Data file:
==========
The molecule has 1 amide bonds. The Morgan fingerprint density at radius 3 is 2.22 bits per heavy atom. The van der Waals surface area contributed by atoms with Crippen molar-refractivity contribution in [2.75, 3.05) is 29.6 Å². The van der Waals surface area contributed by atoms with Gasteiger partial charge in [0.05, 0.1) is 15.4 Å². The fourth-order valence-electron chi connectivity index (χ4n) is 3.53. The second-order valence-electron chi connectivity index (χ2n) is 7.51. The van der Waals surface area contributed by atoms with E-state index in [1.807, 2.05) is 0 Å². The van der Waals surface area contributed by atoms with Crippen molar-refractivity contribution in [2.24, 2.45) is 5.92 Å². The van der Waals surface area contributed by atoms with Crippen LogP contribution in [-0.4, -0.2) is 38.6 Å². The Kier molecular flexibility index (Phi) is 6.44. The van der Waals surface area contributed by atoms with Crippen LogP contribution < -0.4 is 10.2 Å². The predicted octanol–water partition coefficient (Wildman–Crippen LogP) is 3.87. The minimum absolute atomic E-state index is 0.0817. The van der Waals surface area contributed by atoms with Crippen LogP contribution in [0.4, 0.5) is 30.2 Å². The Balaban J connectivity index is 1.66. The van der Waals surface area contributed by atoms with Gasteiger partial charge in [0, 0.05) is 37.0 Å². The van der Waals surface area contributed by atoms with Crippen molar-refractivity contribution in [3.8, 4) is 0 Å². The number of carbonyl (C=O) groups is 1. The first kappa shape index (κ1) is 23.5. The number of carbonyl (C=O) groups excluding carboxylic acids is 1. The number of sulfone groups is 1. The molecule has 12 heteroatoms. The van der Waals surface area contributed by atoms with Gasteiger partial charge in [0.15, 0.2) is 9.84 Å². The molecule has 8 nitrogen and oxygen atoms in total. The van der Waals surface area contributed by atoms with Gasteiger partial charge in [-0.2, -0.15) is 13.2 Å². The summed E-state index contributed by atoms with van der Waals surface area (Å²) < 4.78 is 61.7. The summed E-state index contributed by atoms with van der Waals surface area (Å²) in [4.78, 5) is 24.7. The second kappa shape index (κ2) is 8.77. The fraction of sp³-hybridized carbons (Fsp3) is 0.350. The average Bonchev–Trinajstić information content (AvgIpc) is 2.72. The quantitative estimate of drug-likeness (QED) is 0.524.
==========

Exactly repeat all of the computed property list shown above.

The molecule has 1 amide bonds. The Morgan fingerprint density at radius 3 is 2.22 bits per heavy atom. The van der Waals surface area contributed by atoms with Crippen molar-refractivity contribution in [2.75, 3.05) is 29.6 Å². The van der Waals surface area contributed by atoms with Gasteiger partial charge in [0.05, 0.1) is 15.4 Å². The fourth-order valence-electron chi connectivity index (χ4n) is 3.53. The second-order valence-electron chi connectivity index (χ2n) is 7.51. The van der Waals surface area contributed by atoms with E-state index in [1.807, 2.05) is 0 Å². The van der Waals surface area contributed by atoms with Crippen molar-refractivity contribution in [2.24, 2.45) is 5.92 Å². The van der Waals surface area contributed by atoms with Crippen LogP contribution in [-0.4, -0.2) is 38.6 Å². The Kier molecular flexibility index (Phi) is 6.44. The van der Waals surface area contributed by atoms with Crippen LogP contribution < -0.4 is 10.2 Å². The predicted octanol–water partition coefficient (Wildman–Crippen LogP) is 3.87. The minimum absolute atomic E-state index is 0.0817. The van der Waals surface area contributed by atoms with Crippen LogP contribution in [0.4, 0.5) is 30.2 Å². The Balaban J connectivity index is 1.66. The van der Waals surface area contributed by atoms with Gasteiger partial charge in [0, 0.05) is 37.0 Å². The van der Waals surface area contributed by atoms with Crippen molar-refractivity contribution in [3.8, 4) is 0 Å². The number of carbonyl (C=O) groups is 1. The first kappa shape index (κ1) is 23.5. The number of carbonyl (C=O) groups excluding carboxylic acids is 1. The number of sulfone groups is 1. The molecule has 12 heteroatoms. The van der Waals surface area contributed by atoms with Gasteiger partial charge in [0.15, 0.2) is 9.84 Å². The molecule has 8 nitrogen and oxygen atoms in total. The van der Waals surface area contributed by atoms with Gasteiger partial charge in [-0.2, -0.15) is 13.2 Å². The summed E-state index contributed by atoms with van der Waals surface area (Å²) < 4.78 is 61.7. The summed E-state index contributed by atoms with van der Waals surface area (Å²) in [4.78, 5) is 24.7. The second kappa shape index (κ2) is 8.77. The fraction of sp³-hybridized carbons (Fsp3) is 0.350. The average Bonchev–Trinajstić information content (AvgIpc) is 2.72. The quantitative estimate of drug-likeness (QED) is 0.524.